Its use long confined to tech-savvy engineering students and Silicon Valley tinkerers, the 3-D printer has suddenly morphed into an off-the-shelf technology, with big implications for R&D and society at large. The printers, which create physical objects directly from digital renderings, could revolutionize the manufacture of everything from pharmaceuticals to automobiles.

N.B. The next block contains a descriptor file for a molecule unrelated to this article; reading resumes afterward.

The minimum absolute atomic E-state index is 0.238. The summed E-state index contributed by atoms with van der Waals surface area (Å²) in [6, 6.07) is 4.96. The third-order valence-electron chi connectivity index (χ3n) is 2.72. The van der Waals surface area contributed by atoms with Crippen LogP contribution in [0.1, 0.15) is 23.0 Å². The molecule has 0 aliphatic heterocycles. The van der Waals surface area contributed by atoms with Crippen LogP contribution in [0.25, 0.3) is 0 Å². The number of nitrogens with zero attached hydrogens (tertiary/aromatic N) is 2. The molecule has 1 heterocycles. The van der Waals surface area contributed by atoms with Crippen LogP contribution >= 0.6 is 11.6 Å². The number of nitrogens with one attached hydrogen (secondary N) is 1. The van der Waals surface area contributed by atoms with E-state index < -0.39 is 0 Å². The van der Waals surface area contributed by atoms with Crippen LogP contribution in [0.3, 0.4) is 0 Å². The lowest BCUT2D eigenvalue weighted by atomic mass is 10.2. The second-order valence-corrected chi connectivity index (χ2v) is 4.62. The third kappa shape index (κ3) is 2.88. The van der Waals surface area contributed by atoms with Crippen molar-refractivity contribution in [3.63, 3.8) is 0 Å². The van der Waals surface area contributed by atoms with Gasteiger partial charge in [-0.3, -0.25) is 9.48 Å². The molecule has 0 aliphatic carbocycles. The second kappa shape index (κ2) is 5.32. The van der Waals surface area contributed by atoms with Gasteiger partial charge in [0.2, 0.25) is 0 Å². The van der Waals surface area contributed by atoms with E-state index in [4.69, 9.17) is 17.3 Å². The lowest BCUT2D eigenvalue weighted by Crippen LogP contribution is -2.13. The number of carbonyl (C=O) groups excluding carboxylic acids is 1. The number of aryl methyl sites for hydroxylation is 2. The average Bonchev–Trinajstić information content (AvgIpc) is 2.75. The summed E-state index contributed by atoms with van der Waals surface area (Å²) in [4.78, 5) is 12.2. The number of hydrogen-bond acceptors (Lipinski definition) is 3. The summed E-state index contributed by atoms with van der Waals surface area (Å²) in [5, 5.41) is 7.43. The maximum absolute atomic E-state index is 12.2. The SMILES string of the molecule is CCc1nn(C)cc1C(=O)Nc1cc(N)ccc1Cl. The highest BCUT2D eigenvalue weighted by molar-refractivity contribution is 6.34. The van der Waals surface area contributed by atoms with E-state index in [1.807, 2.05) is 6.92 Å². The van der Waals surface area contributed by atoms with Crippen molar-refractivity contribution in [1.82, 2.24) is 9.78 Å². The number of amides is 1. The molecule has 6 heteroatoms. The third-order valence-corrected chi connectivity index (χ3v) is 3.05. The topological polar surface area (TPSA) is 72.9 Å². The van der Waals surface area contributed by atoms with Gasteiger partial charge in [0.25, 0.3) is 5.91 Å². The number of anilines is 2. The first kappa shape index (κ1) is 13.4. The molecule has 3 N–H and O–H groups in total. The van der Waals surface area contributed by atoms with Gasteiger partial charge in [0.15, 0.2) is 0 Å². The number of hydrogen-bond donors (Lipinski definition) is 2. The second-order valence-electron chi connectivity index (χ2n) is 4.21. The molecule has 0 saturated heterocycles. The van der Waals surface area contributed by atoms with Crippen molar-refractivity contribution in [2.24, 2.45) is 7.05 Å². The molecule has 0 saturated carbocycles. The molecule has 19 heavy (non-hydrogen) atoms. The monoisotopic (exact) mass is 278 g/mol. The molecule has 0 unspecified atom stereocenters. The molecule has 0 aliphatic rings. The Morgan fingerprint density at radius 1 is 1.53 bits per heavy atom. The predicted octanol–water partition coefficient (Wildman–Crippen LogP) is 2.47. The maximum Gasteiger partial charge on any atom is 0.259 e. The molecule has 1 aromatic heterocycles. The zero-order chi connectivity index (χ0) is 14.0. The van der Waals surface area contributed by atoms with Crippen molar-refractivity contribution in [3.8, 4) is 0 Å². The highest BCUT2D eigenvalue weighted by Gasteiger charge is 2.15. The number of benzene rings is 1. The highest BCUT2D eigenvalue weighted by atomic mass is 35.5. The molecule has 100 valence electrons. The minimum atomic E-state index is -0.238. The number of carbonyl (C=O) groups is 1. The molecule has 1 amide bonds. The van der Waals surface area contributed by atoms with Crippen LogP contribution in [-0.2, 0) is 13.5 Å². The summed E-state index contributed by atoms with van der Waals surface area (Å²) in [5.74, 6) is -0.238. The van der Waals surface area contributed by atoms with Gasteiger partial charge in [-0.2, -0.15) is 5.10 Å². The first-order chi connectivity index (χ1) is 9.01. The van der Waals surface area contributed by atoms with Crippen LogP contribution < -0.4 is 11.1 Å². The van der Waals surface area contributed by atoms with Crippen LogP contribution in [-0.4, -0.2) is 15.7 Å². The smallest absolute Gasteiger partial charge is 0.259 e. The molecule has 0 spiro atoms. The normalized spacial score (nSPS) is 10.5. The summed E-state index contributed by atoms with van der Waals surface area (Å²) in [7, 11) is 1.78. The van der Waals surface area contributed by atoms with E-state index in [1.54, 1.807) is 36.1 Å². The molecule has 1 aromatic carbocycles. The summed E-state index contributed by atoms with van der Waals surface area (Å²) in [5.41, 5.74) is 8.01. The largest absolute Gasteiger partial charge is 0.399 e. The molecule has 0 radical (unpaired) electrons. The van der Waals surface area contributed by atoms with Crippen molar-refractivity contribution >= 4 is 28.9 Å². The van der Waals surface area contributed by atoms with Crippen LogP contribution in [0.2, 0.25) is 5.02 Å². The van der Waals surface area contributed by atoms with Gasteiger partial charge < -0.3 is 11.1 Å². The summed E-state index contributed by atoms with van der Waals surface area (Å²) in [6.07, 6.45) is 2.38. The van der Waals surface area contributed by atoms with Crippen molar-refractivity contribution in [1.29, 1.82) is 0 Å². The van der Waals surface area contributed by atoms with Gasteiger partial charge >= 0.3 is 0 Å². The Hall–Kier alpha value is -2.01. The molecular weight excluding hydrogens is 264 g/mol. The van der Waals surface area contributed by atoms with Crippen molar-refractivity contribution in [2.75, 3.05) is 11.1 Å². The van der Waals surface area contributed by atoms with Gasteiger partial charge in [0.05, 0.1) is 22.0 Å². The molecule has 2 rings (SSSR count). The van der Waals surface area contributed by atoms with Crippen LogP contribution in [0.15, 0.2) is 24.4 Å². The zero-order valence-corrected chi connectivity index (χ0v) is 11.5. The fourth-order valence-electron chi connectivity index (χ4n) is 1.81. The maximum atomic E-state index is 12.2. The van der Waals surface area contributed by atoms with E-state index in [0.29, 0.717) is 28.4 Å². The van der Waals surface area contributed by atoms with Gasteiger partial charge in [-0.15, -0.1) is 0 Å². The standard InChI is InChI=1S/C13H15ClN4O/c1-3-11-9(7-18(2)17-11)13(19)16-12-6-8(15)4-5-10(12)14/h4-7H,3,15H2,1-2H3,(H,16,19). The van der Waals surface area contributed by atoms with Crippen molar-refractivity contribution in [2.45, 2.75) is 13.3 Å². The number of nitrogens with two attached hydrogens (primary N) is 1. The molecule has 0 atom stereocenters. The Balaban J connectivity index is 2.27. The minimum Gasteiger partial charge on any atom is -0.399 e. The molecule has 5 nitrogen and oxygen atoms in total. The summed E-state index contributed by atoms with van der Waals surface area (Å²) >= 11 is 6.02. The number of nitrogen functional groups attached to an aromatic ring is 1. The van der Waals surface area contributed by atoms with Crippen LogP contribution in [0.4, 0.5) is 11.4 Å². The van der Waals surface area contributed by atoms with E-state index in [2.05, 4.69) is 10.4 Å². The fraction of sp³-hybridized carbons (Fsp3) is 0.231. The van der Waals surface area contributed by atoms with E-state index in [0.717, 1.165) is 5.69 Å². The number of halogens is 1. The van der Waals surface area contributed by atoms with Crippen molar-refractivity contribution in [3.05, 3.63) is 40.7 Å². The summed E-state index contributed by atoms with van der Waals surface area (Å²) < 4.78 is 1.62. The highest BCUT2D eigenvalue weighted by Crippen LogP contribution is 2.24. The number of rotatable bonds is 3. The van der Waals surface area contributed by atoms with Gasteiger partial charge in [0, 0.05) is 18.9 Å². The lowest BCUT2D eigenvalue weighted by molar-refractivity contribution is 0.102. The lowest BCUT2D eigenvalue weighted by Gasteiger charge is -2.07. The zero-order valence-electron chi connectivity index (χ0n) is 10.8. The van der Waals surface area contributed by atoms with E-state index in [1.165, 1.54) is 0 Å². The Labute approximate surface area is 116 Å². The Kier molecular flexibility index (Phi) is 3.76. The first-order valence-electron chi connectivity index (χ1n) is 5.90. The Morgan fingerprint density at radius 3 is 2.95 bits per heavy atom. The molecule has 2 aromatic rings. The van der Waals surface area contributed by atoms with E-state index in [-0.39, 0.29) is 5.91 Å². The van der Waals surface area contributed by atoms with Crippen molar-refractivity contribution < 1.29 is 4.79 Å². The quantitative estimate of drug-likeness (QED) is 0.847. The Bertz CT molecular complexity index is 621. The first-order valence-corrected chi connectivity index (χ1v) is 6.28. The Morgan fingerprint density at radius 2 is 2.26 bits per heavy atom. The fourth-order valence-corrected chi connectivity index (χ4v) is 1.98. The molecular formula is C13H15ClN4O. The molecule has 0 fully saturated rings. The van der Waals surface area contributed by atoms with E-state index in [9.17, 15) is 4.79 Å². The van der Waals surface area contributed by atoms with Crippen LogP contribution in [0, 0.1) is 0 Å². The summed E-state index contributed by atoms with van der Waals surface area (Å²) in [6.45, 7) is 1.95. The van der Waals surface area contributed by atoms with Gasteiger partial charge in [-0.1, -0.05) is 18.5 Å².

In one notable application, chemists at the University of Glasgow last year developed a method [pdf] for assembling chemical compounds using open-source software and a pair of $2,000 3-D printers. One printer’s robotically controlled syringe deposited gels that hardened into half of a reaction vessel. A second printer painted chemical compounds into the shell, which was sealed by the first printer. The compounds then combined in the completed reaction vessel, creating new, previously unsynthesized chemicals.